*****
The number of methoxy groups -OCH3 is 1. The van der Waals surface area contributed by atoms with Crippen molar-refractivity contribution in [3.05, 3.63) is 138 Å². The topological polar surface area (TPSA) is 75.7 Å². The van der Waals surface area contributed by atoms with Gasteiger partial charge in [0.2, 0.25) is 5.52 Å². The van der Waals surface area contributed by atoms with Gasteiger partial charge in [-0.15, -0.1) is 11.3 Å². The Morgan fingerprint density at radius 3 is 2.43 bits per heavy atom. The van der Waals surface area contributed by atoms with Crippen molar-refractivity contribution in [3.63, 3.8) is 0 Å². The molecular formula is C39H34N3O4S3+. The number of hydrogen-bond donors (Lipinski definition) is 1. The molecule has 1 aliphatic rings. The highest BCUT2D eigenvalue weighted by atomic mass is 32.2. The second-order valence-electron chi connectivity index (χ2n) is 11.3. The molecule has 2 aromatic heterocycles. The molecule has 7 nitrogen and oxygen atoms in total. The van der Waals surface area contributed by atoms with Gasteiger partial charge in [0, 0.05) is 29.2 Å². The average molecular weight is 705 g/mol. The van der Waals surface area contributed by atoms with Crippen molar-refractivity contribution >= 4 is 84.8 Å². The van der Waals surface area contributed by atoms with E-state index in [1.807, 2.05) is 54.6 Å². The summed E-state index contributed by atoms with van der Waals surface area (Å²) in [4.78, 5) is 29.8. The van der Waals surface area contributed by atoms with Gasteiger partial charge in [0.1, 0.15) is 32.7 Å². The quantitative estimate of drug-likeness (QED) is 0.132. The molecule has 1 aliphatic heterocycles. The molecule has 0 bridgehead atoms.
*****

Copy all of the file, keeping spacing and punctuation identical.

The number of methoxy groups -OCH3 is 1. The van der Waals surface area contributed by atoms with Crippen molar-refractivity contribution in [3.05, 3.63) is 138 Å². The topological polar surface area (TPSA) is 75.7 Å². The van der Waals surface area contributed by atoms with Gasteiger partial charge in [0.2, 0.25) is 5.52 Å². The van der Waals surface area contributed by atoms with Gasteiger partial charge in [-0.15, -0.1) is 11.3 Å². The Morgan fingerprint density at radius 3 is 2.43 bits per heavy atom. The van der Waals surface area contributed by atoms with Crippen molar-refractivity contribution in [3.63, 3.8) is 0 Å². The molecular formula is C39H34N3O4S3+. The number of hydrogen-bond donors (Lipinski definition) is 1. The molecule has 1 aliphatic rings. The highest BCUT2D eigenvalue weighted by atomic mass is 32.2. The second-order valence-electron chi connectivity index (χ2n) is 11.3. The molecule has 2 aromatic heterocycles. The molecule has 7 nitrogen and oxygen atoms in total. The van der Waals surface area contributed by atoms with Gasteiger partial charge in [0, 0.05) is 29.2 Å². The average molecular weight is 705 g/mol. The van der Waals surface area contributed by atoms with Crippen molar-refractivity contribution >= 4 is 84.8 Å². The van der Waals surface area contributed by atoms with E-state index in [1.807, 2.05) is 54.6 Å². The summed E-state index contributed by atoms with van der Waals surface area (Å²) in [4.78, 5) is 29.8. The van der Waals surface area contributed by atoms with Gasteiger partial charge in [0.1, 0.15) is 32.7 Å². The quantitative estimate of drug-likeness (QED) is 0.132. The molecule has 1 aliphatic heterocycles. The molecule has 0 bridgehead atoms.